Getting things done by letting things go
One of the things I find most difficult (in both my personal and professional life) is letting go of projects that I have committed to, but sometimes it can be the best way to make progress, however painful it might be. I’ve had an exceptionally busy Semester at work, and an additional source of worry and stress outside of work has been piling on even more pressure. On top of all that, I had decided to apply for a grant that had a deadline that fell before Christmas. One of the things I am not good at is admitting when enough is enough. I have a terrible tendency to just try to cope until things overwhelm me.
The most wonderful and most difficult thing about being an academic is the freedom to make decisions about what to work on. Of course, there are a few tasks that are decided for me as part of different roles I take on, and occasionally I’m faced with the possibility of someone telling me off if I don’t get something done by a deadline. By and large, however, I decide what I do. That’s a great privilege, and also occasionally completely terrifying. You have to manage and balance your own time, make sure that you keep projects progressing, and even invent whole new areas for your work to go in.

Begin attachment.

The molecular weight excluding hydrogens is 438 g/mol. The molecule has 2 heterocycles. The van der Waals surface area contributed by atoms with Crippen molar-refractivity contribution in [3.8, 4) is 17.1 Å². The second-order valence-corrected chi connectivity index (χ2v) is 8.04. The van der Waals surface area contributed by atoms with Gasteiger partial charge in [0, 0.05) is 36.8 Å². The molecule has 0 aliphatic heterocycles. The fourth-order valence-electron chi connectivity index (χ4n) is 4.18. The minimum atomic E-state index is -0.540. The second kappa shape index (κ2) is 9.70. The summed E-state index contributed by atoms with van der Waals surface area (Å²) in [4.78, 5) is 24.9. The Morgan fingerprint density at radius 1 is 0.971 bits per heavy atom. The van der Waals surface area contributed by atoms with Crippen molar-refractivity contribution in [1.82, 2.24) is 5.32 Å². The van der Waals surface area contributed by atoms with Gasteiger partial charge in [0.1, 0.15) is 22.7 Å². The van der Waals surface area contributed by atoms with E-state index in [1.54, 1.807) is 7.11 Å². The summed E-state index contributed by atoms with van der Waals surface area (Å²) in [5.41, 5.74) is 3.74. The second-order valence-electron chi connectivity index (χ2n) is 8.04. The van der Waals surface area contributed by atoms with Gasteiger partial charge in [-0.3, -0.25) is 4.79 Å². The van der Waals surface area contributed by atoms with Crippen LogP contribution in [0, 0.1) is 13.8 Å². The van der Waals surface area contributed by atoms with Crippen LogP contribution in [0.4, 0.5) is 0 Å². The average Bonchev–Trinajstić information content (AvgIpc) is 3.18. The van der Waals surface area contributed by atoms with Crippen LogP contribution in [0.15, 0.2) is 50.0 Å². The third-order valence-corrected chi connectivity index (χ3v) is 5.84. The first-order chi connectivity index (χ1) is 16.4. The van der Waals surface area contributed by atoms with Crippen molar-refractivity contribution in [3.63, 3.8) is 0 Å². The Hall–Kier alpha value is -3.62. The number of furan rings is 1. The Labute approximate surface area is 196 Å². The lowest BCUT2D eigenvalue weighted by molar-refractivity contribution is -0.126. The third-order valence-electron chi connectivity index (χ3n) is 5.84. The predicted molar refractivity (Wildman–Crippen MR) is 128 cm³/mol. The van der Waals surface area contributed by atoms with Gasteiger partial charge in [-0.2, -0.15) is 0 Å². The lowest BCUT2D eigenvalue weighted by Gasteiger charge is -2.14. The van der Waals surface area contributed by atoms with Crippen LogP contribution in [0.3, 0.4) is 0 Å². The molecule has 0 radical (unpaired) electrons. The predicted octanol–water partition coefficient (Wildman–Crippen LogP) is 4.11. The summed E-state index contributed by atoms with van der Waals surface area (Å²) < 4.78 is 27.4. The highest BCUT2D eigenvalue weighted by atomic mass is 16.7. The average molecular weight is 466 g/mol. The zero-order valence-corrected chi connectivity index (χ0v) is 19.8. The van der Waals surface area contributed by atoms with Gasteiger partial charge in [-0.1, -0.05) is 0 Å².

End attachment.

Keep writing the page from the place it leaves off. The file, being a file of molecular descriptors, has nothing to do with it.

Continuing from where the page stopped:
Even though I was almost the only person who knew about the grant application, it mattered to me, because I had made a promise to myself that I would do it. That’s important when you direct your own work, because you need to be disciplined in order to avoid things sliding. Not doing it felt like admitting failure and letting myself down. And yet every time I thought about what I still had to do before the holidays, and how utterly exhausted and drained I was, the prospect of this task loomed sinisterly over me.
Eventually, I saw sense. It was ridiculous to put myself under such strain: there would be plenty of other opportunities, and I was unlikely to make a good job of it when I was so tired and flustered. I deleted the project from my to-do list, and I can’t tell you how good that felt. Suddenly, rather than a frantic two weeks spent trying to cobble something together, I had a quiet block of time that I could use to re-group. I suspect that many people don’t see being a scientist as a creative profession, but it often is. If you want to make progress, you have to assimilate and reflect on the current evidence on a particular topic, then try to invent a new and elegant way to approach the unanswered questions. In order to do that, you need to be relaxed, and you need to have substantial blocks of time in which you can put together all the relevant information in your mind and play with it to try out new ideas. Now that I’ve let go the task I promised myself I would do, I have space to do that.